UZBEKISTAN: Three short-term jail sentences for prisoners of conscience
Two Protestant Christians in southern Uzbekistan have been given 15 and 10 day jail terms respectively, local sources have told Forum 18 News Service. Azamat Rajapov and Abdusattor Kurbonov were apparently sentenced for unregistered religious activity and began their jail terms on 23 April. No notice was given of the trial and the first the prisoners' families and friends knew was a brief telephone call from one informing them the two were in jail. The following day a Jehovah's Witness in Tashkent received a 15-day term. The cases mark a resumption of the policy of using 5 to 15-day jail sentences against selected Christians and Jehovah's Witnesses exercising their right to freedom of religion or belief. In a separate case the head of the police in Almalyk, near the capital Tashkent, has continued sending letters threatening religious believes with criminal charges. In incidents unrelated to these two cases Forum 18 continues to be made aware of cases of torture, and of women (and sometimes men) detained for their religious activity being targeted by male officials with overt or implied threats of sexual violence. Forum 18 notes that it is highly unusual for victims to want to document their experiences publicly.Two members of a Protestant church in Termez, in southern Uzbekistan close to the border with Afghanistan, were each sentenced to 15 and 10 days in jail respectively on 23 April, Protestant sources have told Forum 18 News Service. Azamat Rajapov - given 15 days - and Abdusattor Kurbonov - given 10 days - were found guilty of breaking Administrative Code Articles 240 ("violation of the law on religious organisations") and 241 ("teaching religious beliefs without specialised religious education and without permission from the central organ of a [registered] religious organisation, as well as teaching religious beliefs privately"), for which 15 days' imprisonment is the maximum penalty.
The day after the two Protestants were imprisoned, a court in the capital Tashkent sentenced a male Jehovah's Witness to 15 days' imprisonment, Jehovah's Witnesses told Forum 18. He was punished under Administrative Code Article 184 ("preparation or storage with the aim of distribution of materials representing a threat to social security or social order"), Article 201 ("violating the procedure for organising and conducting gatherings, meetings, street processions and demonstrations"), Article 202 ("creating the conditions for conducting unapproved gatherings, meetings, street processions and demonstrations"), Article 240, and Article 241. Local Jehovah's Witnesses asked Forum 18 that his identity not be published for fear of further state reprisals.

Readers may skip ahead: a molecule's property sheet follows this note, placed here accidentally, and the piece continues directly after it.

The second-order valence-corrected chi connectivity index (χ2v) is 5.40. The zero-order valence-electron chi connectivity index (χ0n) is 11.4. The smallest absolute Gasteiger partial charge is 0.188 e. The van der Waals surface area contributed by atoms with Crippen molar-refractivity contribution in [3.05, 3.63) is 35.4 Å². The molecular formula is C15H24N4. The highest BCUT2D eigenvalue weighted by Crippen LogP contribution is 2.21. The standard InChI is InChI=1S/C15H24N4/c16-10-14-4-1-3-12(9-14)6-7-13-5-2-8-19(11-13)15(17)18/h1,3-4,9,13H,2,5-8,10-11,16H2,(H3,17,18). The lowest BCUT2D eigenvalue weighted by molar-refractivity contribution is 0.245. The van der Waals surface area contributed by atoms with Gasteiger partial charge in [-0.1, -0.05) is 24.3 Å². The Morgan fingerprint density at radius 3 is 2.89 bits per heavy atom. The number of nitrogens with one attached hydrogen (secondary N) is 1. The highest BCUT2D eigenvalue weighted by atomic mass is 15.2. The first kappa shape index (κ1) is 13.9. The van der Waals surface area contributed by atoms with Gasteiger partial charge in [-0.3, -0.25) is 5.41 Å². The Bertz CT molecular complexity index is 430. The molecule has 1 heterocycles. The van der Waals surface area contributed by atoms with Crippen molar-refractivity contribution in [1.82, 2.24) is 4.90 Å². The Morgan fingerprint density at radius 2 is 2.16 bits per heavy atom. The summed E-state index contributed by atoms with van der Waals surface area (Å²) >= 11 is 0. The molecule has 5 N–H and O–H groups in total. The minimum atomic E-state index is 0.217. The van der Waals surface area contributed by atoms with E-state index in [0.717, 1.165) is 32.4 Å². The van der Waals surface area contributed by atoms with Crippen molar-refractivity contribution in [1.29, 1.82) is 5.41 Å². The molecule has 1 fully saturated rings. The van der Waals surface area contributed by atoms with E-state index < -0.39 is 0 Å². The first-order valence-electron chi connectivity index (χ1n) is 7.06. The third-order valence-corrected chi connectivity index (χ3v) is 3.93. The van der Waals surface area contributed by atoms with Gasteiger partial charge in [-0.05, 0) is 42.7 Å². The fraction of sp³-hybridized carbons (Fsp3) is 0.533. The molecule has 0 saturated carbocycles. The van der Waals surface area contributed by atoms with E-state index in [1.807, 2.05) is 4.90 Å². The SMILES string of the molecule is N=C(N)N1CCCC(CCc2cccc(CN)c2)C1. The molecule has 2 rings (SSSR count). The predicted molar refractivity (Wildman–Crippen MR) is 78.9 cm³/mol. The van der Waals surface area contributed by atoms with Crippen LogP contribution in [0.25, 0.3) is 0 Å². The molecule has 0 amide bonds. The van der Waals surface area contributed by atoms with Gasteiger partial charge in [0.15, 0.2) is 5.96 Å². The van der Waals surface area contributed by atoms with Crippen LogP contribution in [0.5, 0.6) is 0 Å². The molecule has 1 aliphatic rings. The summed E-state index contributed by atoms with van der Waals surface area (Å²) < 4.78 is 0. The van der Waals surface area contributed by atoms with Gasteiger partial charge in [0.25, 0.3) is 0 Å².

In 2009, 25 Protestants, Baha'is and Jehovah's Witnesses are known to have been given jail sentences of between 5 and 15 days for exercising their religious freedom. The short-term jailings appear to have abruptly stopped in late November 2009 (see F18News 14 January 2010 http://www.forum18.org/Archive.php?article_id=1394). However, they restarted in February 2010 with short-term sentences handed down to two Jehovah's Witnesses (see F18News 11 March 2010 http://www.forum18.org/Archive.php?article_id=1419).
Much longer jail terms are given to Muslims the authorities prosecute for exercising their religious freedom (see F18News 26 April 2010 http://www.forum18.org/Archive.php?article_id=1436).
Where are the Protestant prisoners of conscience being held?
Local Protestants have also complained to Forum 18 that court verdicts have so far not been given in writing to the victims' families.
A local Protestant, who did not want to be identified for fear of state reprisals, said that family members were not told either where their relatives were being detained or tried, despite asking two different courts and Termez Police. The two Protestants were – the families were finally told - tried by Judge Kurbon Tangirov of Uchkyzyl District Criminal Court in Termez City Court, the Protestant told Forum 18 on 28 April. It is not clear why the two church members were tried in Termez by a judge from a nearby district, and not by a Termez judge.
The court would not give any details except a telephone number for Judge Tangirov, and asked the family to call him, the Protestant said. "However, no one has answered the telephone, which the family have tried to call for the last two days."